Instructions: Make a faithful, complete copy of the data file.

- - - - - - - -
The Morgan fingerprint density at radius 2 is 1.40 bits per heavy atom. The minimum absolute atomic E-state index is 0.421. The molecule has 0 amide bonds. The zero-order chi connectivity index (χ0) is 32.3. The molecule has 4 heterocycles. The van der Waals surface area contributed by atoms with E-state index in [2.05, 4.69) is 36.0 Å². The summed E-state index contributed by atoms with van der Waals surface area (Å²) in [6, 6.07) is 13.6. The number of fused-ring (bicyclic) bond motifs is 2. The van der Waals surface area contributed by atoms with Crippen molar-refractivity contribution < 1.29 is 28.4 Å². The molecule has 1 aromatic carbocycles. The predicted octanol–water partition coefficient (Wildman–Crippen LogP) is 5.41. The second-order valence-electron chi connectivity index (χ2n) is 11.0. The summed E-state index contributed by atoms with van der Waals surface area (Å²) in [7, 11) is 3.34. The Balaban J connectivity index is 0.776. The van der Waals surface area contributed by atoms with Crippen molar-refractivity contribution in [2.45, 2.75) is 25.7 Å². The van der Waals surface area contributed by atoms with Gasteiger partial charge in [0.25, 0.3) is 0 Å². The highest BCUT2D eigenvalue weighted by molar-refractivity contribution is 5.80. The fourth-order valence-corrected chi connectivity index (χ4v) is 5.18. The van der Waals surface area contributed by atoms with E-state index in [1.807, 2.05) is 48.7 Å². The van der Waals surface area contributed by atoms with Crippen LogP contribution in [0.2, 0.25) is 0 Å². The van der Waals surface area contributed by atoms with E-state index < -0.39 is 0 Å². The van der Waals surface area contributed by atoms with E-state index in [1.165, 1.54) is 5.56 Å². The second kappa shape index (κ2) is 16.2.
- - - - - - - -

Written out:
The Morgan fingerprint density at radius 2 is 1.40 bits per heavy atom. The minimum absolute atomic E-state index is 0.421. The molecule has 0 amide bonds. The zero-order chi connectivity index (χ0) is 32.3. The molecule has 4 heterocycles. The van der Waals surface area contributed by atoms with E-state index in [2.05, 4.69) is 36.0 Å². The summed E-state index contributed by atoms with van der Waals surface area (Å²) in [6, 6.07) is 13.6. The number of fused-ring (bicyclic) bond motifs is 2. The van der Waals surface area contributed by atoms with Crippen molar-refractivity contribution < 1.29 is 28.4 Å². The molecule has 1 aromatic carbocycles. The predicted octanol–water partition coefficient (Wildman–Crippen LogP) is 5.41. The second-order valence-electron chi connectivity index (χ2n) is 11.0. The summed E-state index contributed by atoms with van der Waals surface area (Å²) in [7, 11) is 3.34. The Balaban J connectivity index is 0.776. The van der Waals surface area contributed by atoms with Crippen molar-refractivity contribution in [2.45, 2.75) is 25.7 Å². The van der Waals surface area contributed by atoms with Gasteiger partial charge in [0.25, 0.3) is 0 Å². The highest BCUT2D eigenvalue weighted by molar-refractivity contribution is 5.80. The fourth-order valence-corrected chi connectivity index (χ4v) is 5.18. The van der Waals surface area contributed by atoms with E-state index in [1.807, 2.05) is 48.7 Å². The van der Waals surface area contributed by atoms with Crippen LogP contribution in [0.2, 0.25) is 0 Å². The van der Waals surface area contributed by atoms with E-state index < -0.39 is 0 Å². The van der Waals surface area contributed by atoms with E-state index in [1.165, 1.54) is 5.56 Å². The second kappa shape index (κ2) is 16.2.